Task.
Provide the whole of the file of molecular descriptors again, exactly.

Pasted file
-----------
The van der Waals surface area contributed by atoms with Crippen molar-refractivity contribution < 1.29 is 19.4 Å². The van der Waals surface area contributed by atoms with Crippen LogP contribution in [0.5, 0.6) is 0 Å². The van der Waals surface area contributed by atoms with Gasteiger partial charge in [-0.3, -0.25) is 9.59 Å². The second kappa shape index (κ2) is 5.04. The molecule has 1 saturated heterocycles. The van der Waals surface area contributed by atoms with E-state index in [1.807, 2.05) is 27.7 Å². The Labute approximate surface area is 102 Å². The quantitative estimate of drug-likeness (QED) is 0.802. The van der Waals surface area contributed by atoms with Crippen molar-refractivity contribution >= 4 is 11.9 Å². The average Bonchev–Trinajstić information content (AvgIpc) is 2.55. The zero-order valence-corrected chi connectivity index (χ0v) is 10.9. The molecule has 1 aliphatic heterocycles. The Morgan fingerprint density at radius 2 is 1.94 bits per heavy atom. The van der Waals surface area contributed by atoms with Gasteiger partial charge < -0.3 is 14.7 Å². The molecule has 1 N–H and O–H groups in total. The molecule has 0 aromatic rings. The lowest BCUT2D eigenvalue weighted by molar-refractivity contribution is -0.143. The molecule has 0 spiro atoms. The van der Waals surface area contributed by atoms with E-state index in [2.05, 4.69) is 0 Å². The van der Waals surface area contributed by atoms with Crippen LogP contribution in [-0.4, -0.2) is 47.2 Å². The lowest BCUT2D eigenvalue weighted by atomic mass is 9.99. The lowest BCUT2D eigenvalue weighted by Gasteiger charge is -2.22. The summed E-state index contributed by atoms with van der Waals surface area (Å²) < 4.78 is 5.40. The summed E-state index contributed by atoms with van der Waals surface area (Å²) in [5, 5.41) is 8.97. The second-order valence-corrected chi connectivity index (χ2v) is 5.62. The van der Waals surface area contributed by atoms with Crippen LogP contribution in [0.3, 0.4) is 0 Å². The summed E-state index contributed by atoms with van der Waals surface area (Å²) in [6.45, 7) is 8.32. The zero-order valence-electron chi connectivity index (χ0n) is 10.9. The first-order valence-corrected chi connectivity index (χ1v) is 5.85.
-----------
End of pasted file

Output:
The van der Waals surface area contributed by atoms with Crippen molar-refractivity contribution < 1.29 is 19.4 Å². The van der Waals surface area contributed by atoms with Crippen LogP contribution in [0.5, 0.6) is 0 Å². The van der Waals surface area contributed by atoms with Gasteiger partial charge in [-0.3, -0.25) is 9.59 Å². The second kappa shape index (κ2) is 5.04. The molecule has 1 saturated heterocycles. The van der Waals surface area contributed by atoms with E-state index in [1.807, 2.05) is 27.7 Å². The Labute approximate surface area is 102 Å². The quantitative estimate of drug-likeness (QED) is 0.802. The van der Waals surface area contributed by atoms with Crippen molar-refractivity contribution >= 4 is 11.9 Å². The average Bonchev–Trinajstić information content (AvgIpc) is 2.55. The zero-order valence-corrected chi connectivity index (χ0v) is 10.9. The molecule has 1 aliphatic heterocycles. The Morgan fingerprint density at radius 2 is 1.94 bits per heavy atom. The van der Waals surface area contributed by atoms with Gasteiger partial charge < -0.3 is 14.7 Å². The molecule has 1 N–H and O–H groups in total. The molecule has 0 aromatic rings. The lowest BCUT2D eigenvalue weighted by molar-refractivity contribution is -0.143. The molecule has 0 spiro atoms. The van der Waals surface area contributed by atoms with E-state index in [2.05, 4.69) is 0 Å². The van der Waals surface area contributed by atoms with Crippen LogP contribution in [-0.4, -0.2) is 47.2 Å². The lowest BCUT2D eigenvalue weighted by atomic mass is 9.99. The lowest BCUT2D eigenvalue weighted by Gasteiger charge is -2.22. The summed E-state index contributed by atoms with van der Waals surface area (Å²) < 4.78 is 5.40. The summed E-state index contributed by atoms with van der Waals surface area (Å²) in [5, 5.41) is 8.97. The second-order valence-corrected chi connectivity index (χ2v) is 5.62. The van der Waals surface area contributed by atoms with Crippen LogP contribution in [0.3, 0.4) is 0 Å². The summed E-state index contributed by atoms with van der Waals surface area (Å²) in [6.45, 7) is 8.32. The zero-order valence-electron chi connectivity index (χ0n) is 10.9. The first-order valence-corrected chi connectivity index (χ1v) is 5.85.